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Meet Constable Latisha Whalan

Deaf Services was proud to work with Queensland Police Service to make a video featuring Constable Latisha Whalan from Queensland Police’s Youth Mentoring Program Project Booyah

 

 

 

Constable Whalan was fortunate to grow up with Auslan as a natural form of communication in her family. 

“I have three deaf cousins who have embraced me and taught me how to sign,” Constable Whalan said. 

“As a family, we can all sign basic sign language and it has proven very useful for various reasons. 

“My cousins have proven to me that being deaf is definitely not a disadvantage in life.” 

“Communicating is a crucial role for police, and it is important for police to have a basic understanding of Auslan to help the deaf and hard of hearing community feel safe and comfortable.” 

Brett Casey, CEO of Deaf Services said the project was a step towards greater access and inclusion for Deaf Australians in times of crisis.

“At Deaf Services, we want our community to feel safe and be confident when communicating with police, especially when asking for assistance,” Mr Casey said.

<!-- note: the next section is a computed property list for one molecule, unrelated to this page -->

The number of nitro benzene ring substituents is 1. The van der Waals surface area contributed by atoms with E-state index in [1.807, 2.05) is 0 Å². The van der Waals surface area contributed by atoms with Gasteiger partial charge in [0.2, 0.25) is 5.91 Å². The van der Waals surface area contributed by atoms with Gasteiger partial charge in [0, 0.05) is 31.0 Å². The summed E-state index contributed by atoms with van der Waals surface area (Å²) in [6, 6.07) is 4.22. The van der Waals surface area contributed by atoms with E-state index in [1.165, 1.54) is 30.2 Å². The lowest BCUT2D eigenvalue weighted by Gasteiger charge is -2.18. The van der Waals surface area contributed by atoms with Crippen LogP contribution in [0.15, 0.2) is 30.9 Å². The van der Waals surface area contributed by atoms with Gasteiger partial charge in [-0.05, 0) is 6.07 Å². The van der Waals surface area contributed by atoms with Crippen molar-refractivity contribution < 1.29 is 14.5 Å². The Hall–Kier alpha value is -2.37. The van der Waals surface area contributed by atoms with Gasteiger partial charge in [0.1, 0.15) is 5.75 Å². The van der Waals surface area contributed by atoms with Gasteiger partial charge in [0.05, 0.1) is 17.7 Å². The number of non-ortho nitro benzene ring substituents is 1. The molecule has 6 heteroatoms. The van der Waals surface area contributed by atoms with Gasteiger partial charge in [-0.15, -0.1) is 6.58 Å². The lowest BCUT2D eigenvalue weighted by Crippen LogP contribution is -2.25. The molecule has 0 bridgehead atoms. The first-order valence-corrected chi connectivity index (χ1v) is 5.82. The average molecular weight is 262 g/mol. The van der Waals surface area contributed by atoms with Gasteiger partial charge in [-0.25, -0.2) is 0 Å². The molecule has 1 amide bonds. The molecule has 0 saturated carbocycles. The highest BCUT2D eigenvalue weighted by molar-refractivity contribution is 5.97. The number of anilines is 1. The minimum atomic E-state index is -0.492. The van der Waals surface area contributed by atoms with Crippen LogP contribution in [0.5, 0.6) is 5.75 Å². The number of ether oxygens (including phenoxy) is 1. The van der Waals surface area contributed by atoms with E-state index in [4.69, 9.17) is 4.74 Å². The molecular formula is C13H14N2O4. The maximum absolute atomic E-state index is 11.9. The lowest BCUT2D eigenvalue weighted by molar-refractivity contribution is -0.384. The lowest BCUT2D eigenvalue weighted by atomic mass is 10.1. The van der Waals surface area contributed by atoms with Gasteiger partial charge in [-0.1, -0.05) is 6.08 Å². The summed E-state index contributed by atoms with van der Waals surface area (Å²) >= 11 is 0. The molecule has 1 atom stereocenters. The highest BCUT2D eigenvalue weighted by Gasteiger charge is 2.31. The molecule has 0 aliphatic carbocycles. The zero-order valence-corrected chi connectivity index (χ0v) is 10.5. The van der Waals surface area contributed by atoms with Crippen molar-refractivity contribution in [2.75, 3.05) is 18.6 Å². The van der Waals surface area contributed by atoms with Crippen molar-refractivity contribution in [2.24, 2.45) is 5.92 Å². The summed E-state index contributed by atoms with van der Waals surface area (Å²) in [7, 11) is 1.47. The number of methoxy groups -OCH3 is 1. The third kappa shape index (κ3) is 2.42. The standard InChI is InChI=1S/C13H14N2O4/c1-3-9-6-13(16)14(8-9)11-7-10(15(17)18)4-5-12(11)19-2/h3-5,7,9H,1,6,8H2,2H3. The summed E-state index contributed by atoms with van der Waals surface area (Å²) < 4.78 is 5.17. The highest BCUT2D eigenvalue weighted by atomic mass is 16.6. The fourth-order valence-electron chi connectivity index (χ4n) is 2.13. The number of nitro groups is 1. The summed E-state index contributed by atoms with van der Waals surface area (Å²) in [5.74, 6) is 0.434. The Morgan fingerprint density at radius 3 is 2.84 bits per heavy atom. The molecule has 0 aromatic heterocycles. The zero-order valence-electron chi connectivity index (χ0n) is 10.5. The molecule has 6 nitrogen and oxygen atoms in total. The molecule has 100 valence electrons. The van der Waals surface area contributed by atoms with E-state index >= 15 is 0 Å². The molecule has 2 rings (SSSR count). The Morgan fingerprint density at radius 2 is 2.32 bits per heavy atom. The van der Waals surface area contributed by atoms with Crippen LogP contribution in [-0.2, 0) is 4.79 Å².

“This video with Constable Whalan is part of a larger Deaf Services project that began with Queensland Ambulance Service and aims to eventually involve all Queensland Emergency Services. 

“By normalising the use of Auslan in emergency situations such as interactions with police offers, we can work to break down communication barriers, and hopefully encourage individuals and organisations to understand the importance and benefits of being able to communicate. 

“This, coupled with the regular use of accredited Auslan interpreters will ensure the Deaf community feels secure when interacting with members of our emergency services. 

“Many thanks to Queensland Police Service for helping us to achieve this.” 
Constable Whalan said she was honoured when asked to take part in this amazing community initiative. 

“I love that I can be a part of breaking a stigma for both the deaf community and also Queensland police officers through education,” Constable Whalan said. 

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